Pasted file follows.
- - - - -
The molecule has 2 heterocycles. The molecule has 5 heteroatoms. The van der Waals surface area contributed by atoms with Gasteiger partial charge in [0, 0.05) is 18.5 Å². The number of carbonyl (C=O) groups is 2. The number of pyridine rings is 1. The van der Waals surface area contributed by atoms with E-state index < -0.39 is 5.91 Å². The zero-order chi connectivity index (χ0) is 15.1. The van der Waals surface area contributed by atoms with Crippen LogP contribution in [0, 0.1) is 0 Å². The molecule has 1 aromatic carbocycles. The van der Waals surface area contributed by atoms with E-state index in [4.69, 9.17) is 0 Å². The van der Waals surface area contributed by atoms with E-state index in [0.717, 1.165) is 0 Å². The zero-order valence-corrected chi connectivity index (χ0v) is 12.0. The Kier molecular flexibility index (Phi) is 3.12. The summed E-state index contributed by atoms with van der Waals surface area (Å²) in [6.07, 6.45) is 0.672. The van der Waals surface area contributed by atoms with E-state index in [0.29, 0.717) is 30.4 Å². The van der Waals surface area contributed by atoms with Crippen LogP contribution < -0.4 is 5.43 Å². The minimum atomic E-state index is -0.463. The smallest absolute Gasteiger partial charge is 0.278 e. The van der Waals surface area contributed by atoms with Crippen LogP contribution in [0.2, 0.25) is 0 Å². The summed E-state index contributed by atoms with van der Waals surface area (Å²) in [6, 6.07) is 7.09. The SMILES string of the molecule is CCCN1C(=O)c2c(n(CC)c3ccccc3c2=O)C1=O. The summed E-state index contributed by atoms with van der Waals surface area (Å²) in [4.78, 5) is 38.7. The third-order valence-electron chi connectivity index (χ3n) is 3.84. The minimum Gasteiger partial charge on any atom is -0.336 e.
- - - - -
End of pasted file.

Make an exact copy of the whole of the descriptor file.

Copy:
The molecule has 2 heterocycles. The molecule has 5 heteroatoms. The van der Waals surface area contributed by atoms with Gasteiger partial charge in [0, 0.05) is 18.5 Å². The number of carbonyl (C=O) groups is 2. The number of pyridine rings is 1. The van der Waals surface area contributed by atoms with E-state index < -0.39 is 5.91 Å². The zero-order chi connectivity index (χ0) is 15.1. The van der Waals surface area contributed by atoms with Crippen LogP contribution in [0, 0.1) is 0 Å². The molecule has 1 aromatic carbocycles. The van der Waals surface area contributed by atoms with E-state index in [4.69, 9.17) is 0 Å². The van der Waals surface area contributed by atoms with E-state index in [0.717, 1.165) is 0 Å². The zero-order valence-corrected chi connectivity index (χ0v) is 12.0. The Kier molecular flexibility index (Phi) is 3.12. The summed E-state index contributed by atoms with van der Waals surface area (Å²) in [6.07, 6.45) is 0.672. The van der Waals surface area contributed by atoms with E-state index in [0.29, 0.717) is 30.4 Å². The van der Waals surface area contributed by atoms with Crippen LogP contribution < -0.4 is 5.43 Å². The minimum atomic E-state index is -0.463. The smallest absolute Gasteiger partial charge is 0.278 e. The van der Waals surface area contributed by atoms with Crippen LogP contribution in [0.2, 0.25) is 0 Å². The summed E-state index contributed by atoms with van der Waals surface area (Å²) in [6, 6.07) is 7.09. The SMILES string of the molecule is CCCN1C(=O)c2c(n(CC)c3ccccc3c2=O)C1=O. The summed E-state index contributed by atoms with van der Waals surface area (Å²) in [4.78, 5) is 38.7. The third-order valence-electron chi connectivity index (χ3n) is 3.84. The minimum Gasteiger partial charge on any atom is -0.336 e.